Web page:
3. 3. an intent to avail himself of the ‘heads I win, tails you’ll never find me’ approach.” Id. at 442.Consequently, we dismissed the appeal pursuant to the fugitive disentitlement doctrine. Many sister circuits have likewise applied the fugitive disentitlement doctrine to pendingimmigration appeals. See, e.g., Gao v. Gonzales, 481 F.3d 173 (2d Cir. 2007); Arana v. INS, 673F.2d 75 (3d Cir. 1982); Giri v. Keisler, 507 F.3d 833 (5th Cir. 2007); Sapoundjiev v. Ashcroft, 376F.3d 727 (7th Cir. 2004); Antonio-Martinez v. INS, 317 F.3d 1089, 1093 (9th Cir. 2003); Martin v.Mukasey, 517 F.3d 1201 (10th Cir. 2008). The Tenth Circuit has characterized appellate judgmentsin immigration cases where the petitioner cannot be located as “worthless judgment[s]” which“waste[] time and resources” of the judicial system, and “encourage the recourse of flight” for otherpetitioners with pending immigration appeals. Martin, 517 F.3d at 1205. Similarly, in Antonio-Martinez, a case in which “no one has any clue where [petitioner] is,” the Ninth Circuit explained: Those who disregard their legal and common-sense obligation to stay in touch while their lawyers appeal an outstanding deportation order should be sanctioned. . . . Those who invoke our appellate jurisdiction must take the bitter with the sweet: They cannot ask us to overturn adverse judgments while insulating themselves from the consequences of an unfavorable result.317 F.3d at 1093. Disentitlement of an appeal, the court reasoned, “provides a strong incentive tomaintain contact with the INS and counsel.” Id. Here, Petitioner received a final order from the BIA upholding his removal order on August26, 2009. He filed his appeal with this Court on September 11, 2009. According to counsel, inFebruary 2010, counsel was informed by Petitioner’s translator that Petitioner was no longer residingin the United States. Petitioner has not been seen or heard from by counsel since. According to theDepartment of Justice, Petitioner has not responded to ICE’s efforts to contact him. SincePetitioner’s supervised release requires him to notify ICE of any change in address, ICE considers 3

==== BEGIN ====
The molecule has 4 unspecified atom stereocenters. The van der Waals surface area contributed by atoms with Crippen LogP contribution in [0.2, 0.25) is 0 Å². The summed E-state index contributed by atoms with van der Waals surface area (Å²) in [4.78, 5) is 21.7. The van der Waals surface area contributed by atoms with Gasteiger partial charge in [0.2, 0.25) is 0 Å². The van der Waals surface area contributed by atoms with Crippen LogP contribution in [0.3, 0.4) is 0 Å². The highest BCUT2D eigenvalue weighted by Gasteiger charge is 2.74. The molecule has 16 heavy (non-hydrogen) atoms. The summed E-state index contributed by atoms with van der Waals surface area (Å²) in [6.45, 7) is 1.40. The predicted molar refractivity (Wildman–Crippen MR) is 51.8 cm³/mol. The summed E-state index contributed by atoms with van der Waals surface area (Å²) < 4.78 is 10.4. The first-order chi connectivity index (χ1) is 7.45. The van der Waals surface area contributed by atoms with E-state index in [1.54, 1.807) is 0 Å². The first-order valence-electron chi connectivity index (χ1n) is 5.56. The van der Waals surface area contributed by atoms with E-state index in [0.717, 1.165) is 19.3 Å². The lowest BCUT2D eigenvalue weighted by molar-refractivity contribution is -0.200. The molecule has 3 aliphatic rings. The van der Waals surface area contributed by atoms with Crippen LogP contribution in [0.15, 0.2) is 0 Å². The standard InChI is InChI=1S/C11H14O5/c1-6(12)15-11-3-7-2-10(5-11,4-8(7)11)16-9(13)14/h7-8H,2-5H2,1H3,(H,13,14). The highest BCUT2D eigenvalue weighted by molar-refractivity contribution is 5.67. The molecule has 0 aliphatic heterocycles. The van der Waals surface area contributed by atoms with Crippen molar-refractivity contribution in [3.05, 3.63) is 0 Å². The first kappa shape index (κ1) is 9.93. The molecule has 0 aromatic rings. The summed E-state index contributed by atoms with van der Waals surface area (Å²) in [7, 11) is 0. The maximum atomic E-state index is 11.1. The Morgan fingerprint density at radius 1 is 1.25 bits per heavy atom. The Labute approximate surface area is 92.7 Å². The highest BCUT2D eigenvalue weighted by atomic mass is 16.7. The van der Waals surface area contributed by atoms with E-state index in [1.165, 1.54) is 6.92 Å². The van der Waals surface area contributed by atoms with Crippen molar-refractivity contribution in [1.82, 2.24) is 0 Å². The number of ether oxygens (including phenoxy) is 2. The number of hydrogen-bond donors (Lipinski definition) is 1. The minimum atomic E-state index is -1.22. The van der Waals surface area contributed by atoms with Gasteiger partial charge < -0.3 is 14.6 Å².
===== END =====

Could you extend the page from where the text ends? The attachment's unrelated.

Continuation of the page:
4. 4. Petitioner to be in violation of his supervised release. Further, to the extent Petitioner has notverified his departure from the United States, ICE considers him to be a fugitive. As in Antonio-Martinez, Petitioner has failed to keep both the government and his counselapprised of his whereabouts. See 317 F.3d at 1093. If he has left the country, he is no longer entitledto claim asylum. See Kalaj v. Gonzales, 185 F. App’x 468, 473 (6th Cir. 2006) (explaining that anasylum applicant who returns to the country of alleged persecution without a compelling reason maybe presumed to have abandoned his application). If he remains in the United States, he has failedto meet his obligations to the government. Petitioner’s conduct demonstrates at best that he wishesto abandon his appeal (if, indeed, he has left the country), and at worst that he intends to “availhimself of the ‘heads I win, tails you’ll never find me’ approach.” Garcia-Flores, 477 F.3d at 442.Were we to rule on the merits of this appeal, an outcome adverse to Petitioner would likely proveimpossible to enforce. However, were we to overturn the removal order, it is plausible to imaginePetitioner would shortly “reappear” to reap the benefit of the ruling. This situation is an “affront tothe dignity of the judicial process,” Gao, 481 F.3d at 176, and threatens a waste of judicial time andresources. Accordingly, we find the fugitive disentitlement doctrine applicable here, andconsequently DISMISS the appeal. 4